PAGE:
Robert Louis Stevenson

(1850-1894 / Edinburgh / Scotland)

Robert Louis Stevenson Poems

81. I Will Make You Brooches 3/30/2010
82. I, Whom Apollo Somtime Visited 12/31/2002
83. If This Were Faith 1/3/2003
84. In Charidemum 12/31/2002
85. In Lupum 12/31/2002
86. In Maximum 12/31/2002
87. In Port 1/3/2003
88. In The Green And Gallant Spring 12/31/2002
89. In The Highlands 1/4/2003
90. In The States 1/3/2003
91. It Blows A Snowing Gale 12/31/2002
92. It's Forth Across The Roaring Foam 12/31/2002
93. Katherine 1/3/2003
94. Keepsake Mill 1/3/2003
95. Know You The River Near To Grez 12/31/2002
96. Late, O Miller 12/31/2002
97. Let Love Go, If Go She Will 12/31/2002
98. Light As The Linnet On My Way I Start 12/31/2002
99. Lo! In Thine Honest Eyes I Read 12/31/2002
100. Lo, Now, My Guest 12/31/2002
101. Long Time I Lay In Little Ease 12/31/2002
102. Looking Forward 1/3/2003
103. Looking-Glass River 1/3/2003
104. Loud And Low In The Chimney 12/31/2002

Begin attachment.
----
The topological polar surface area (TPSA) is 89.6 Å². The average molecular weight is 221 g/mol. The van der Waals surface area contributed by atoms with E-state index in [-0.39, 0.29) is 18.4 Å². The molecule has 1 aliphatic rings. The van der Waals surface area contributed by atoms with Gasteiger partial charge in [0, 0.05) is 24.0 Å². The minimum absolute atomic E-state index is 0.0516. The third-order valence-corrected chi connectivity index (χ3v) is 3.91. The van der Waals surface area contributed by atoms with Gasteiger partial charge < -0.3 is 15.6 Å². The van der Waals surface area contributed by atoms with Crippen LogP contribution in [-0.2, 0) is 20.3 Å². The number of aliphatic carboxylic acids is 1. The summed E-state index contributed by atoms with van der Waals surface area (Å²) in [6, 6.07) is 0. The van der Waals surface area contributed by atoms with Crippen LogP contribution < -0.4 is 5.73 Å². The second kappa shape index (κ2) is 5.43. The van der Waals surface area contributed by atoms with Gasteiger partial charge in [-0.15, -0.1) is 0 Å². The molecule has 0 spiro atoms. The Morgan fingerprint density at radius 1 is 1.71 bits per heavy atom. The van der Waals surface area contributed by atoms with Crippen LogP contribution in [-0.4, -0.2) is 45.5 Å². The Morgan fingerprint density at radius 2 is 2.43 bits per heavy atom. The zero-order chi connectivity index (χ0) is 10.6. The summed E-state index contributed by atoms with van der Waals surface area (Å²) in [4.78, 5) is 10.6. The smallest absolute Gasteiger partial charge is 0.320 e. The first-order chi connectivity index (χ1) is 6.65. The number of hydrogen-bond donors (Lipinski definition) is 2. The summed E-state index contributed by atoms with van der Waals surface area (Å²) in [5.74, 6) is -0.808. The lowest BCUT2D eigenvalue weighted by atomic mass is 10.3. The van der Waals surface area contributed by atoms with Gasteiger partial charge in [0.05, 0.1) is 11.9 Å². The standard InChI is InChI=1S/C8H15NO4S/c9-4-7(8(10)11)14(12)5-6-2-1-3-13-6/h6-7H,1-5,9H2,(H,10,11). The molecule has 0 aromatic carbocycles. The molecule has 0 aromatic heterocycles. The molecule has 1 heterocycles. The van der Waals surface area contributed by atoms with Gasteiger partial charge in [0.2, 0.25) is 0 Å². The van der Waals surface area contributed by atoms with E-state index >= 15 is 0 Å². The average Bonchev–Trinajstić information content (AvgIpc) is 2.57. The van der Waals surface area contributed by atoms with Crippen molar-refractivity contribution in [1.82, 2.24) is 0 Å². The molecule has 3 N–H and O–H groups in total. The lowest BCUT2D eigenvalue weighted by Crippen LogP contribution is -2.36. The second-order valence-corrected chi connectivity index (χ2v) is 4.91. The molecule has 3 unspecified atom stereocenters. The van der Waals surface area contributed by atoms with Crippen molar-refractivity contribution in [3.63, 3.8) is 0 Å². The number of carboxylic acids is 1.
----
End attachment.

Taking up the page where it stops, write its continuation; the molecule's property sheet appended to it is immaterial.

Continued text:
105. Love, What Is Love 12/31/2002
106. Love's Vicissitudes 12/31/2002
107. Man Sails The Deep Awhile 12/31/2002
108. Marching Song 1/3/2003
109. Men Are Heaven's Piers 12/31/2002
110. Mine Eyes Were Swift To Know Thee 12/31/2002
111. Music At The Villa Marina 12/31/2002
112. My Bed Is A Boat 1/3/2003
113. My Bed Is A Boat 3/30/2010
114. My Body, Which My Dungeon Is -new- 5/22/2015
115. My Heart, When First The Black-Bird Sings 3/30/2010
116. My Heart, When First The Black-Bird Sings 12/31/2002
117. My House, I Say 1/9/2015
118. My Kingdom 1/3/2003
119. My Love Was Warm 12/31/2002
120. My Shadow 12/31/2002
Best Poem of Robert Louis Stevenson

The Swing

How do you like to go up in a swing,
Up in the air so blue?
Oh, I do think it the pleasantest thing
Ever a child can do!

Up in the air and over the wall,
Till I can see so wide,
River and trees and cattle and all
Over the countryside--

Till I look down on the garden green,
Down on the roof so brown--
Up in the air I go flying again,
Up in the air and down!

Read the full of The Swing

To Mrs. Will. H. Low.

Even in the bluest noonday of July,
There could not run the smallest breath of wind
But all the quarter sounded like a wood;
And in the chequered silence and above
The hum of city cabs that sought the Bois,
Suburban ashes shivered into song.
A patter and a chatter and a chirp
And a long dying hiss - it was as though
Starched old brocaded dames through all the house

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